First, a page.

Three quarters of abused children also become violent themselves: ‘Circle of violence’ | Domestic

Three quarters of children who grow up in a family where child abuse takes place also become more violent themselves. As teenagers, many of these children also experience violence within their relationships. According to the Verwey-Jonker Institute, much more attention should be paid to children who grow up in unsafe family situations.

The institute draws these conclusions on the basis of a multi-year study in which more than eight hundred households known to Safe at Home organizations were followed for a year.

Both violence between partners and child abuse have a huge impact on the behavior of children, says the Verwey-Jonker Institute. Many of them are violent towards their parent(s), both physically and psychologically.

Nearly a hundred young people aged 14 or older completed a questionnaire about their love lives. Of the 41 young people who were in a relationship of more than a month, 25 indicated that they had experienced violence, with an average of almost six incidents. Sometimes the young people were perpetrators, sometimes victims, often both.

Circle of violence

Majone Steketee, scientific director of the Verwey-Jonker Institute, speaks of a ‘circle of violence’. To break that circle, she believes, more needs to be done in many families than is currently the case. “You see two problems. Firstly, emergency responders immediately go into action mode. They do not take the time to make a proper analysis of the precise problems in a family, which are often very complex. Secondly, care providers also find it difficult to talk about the violence itself in a family. Parents often don’t dare to do that either. While talking about it is very important to stop the violence.”

This is the third time that the Verwey-Jonker Institute has conducted such a study. According to Steketee, the first time, in 2014, it turned out that tackling domestic violence and child abuse was disappointingly ineffective. Things are getting better now, she says.

One in five families manages to stop violence within a year. This is especially the case if the problems are not too complex and not ‘chronic’. If the violence has lasted for a long time, intervention is much more difficult. According to Steketee, this also applies if there is problematic alcohol use. “It appears that addiction care is hardly used for these types of families. There is also room for improvement there.”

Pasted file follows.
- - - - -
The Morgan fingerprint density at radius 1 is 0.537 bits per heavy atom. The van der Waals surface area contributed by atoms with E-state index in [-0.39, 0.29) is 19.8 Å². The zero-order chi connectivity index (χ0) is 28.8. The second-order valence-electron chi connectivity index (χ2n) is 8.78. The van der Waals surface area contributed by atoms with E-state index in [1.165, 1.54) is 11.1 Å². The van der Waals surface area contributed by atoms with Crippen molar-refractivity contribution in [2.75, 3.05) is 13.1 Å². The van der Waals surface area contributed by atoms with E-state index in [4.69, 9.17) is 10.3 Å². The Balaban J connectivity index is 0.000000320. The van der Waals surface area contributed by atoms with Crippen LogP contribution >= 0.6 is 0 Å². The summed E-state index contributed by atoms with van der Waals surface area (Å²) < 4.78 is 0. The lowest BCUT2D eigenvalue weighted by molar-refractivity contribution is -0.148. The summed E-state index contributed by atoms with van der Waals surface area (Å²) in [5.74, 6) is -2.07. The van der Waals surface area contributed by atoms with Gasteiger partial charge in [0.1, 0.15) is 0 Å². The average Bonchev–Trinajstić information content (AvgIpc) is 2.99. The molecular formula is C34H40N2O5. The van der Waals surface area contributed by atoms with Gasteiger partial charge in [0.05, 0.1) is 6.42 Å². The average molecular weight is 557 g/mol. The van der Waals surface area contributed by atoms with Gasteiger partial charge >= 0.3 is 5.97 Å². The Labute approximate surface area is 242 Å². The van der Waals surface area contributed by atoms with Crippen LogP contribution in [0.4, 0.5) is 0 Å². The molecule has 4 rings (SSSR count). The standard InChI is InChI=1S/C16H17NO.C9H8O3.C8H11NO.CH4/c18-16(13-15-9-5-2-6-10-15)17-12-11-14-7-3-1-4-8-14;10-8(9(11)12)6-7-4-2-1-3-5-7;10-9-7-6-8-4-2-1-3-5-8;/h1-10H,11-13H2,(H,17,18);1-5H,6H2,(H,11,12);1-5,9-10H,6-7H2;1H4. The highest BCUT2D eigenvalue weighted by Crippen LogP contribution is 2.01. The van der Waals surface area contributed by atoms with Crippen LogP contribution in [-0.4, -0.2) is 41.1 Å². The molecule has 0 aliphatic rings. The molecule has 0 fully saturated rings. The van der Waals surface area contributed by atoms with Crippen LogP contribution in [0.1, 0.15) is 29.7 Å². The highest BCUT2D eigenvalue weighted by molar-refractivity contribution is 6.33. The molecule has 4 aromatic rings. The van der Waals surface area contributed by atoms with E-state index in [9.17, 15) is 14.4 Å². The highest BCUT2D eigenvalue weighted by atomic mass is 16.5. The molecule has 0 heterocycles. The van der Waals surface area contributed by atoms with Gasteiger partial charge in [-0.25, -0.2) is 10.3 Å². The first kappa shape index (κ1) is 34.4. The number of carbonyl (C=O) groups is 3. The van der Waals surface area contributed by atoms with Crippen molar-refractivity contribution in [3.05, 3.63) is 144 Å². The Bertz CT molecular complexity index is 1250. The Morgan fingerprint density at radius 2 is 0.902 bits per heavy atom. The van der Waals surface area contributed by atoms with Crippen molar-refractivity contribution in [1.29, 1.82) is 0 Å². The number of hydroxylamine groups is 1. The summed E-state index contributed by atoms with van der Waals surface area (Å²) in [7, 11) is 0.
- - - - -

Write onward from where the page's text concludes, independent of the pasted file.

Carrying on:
Intimate terror

Better knowledge among care providers can ensure that more families and households can be helped successfully, the researchers believe. A good analysis can, for example, lead to the conclusion that there is what Steketee calls ‘intimate terror’ in a house. This is a relationship in which one of the two partners exercises a lot of control and coercion, with an average number of violent incidents. Intimate terror occurs in one in three couples and a quarter of families who report to Veilig Thuis, the advice and reporting center for domestic violence, child abuse and elder abuse.

“A very specific approach is needed for this type of violence. For example, you have to talk to the family members separately, otherwise they will not dare to tell you what is going on. You have to provide safety, ensure that victims are protected. These are the households in which femicide (murder of women, ed.) occurs. You want to avoid that at all costs.”

One in three children who grow up in a family where violence occurs will repeat themselves as an adult, Steketee knows. “That is yet another reason for the government to invest sufficiently in assistance. You can cut back on youth care, but in the end you will always get that back like a boomerang. Many children become victims of this. It is better to invest a lot and tackle problems very well now. You will benefit from this in the future.”

The government will make cuts in youth care in the coming years, although those cuts were softened earlier this year. The costs have grown in recent years to almost 6 billion euros per year. In some cities, one in seven children receives help, even for less serious problems such as sleeping problems and dyslexia. This is partly why the system crashes.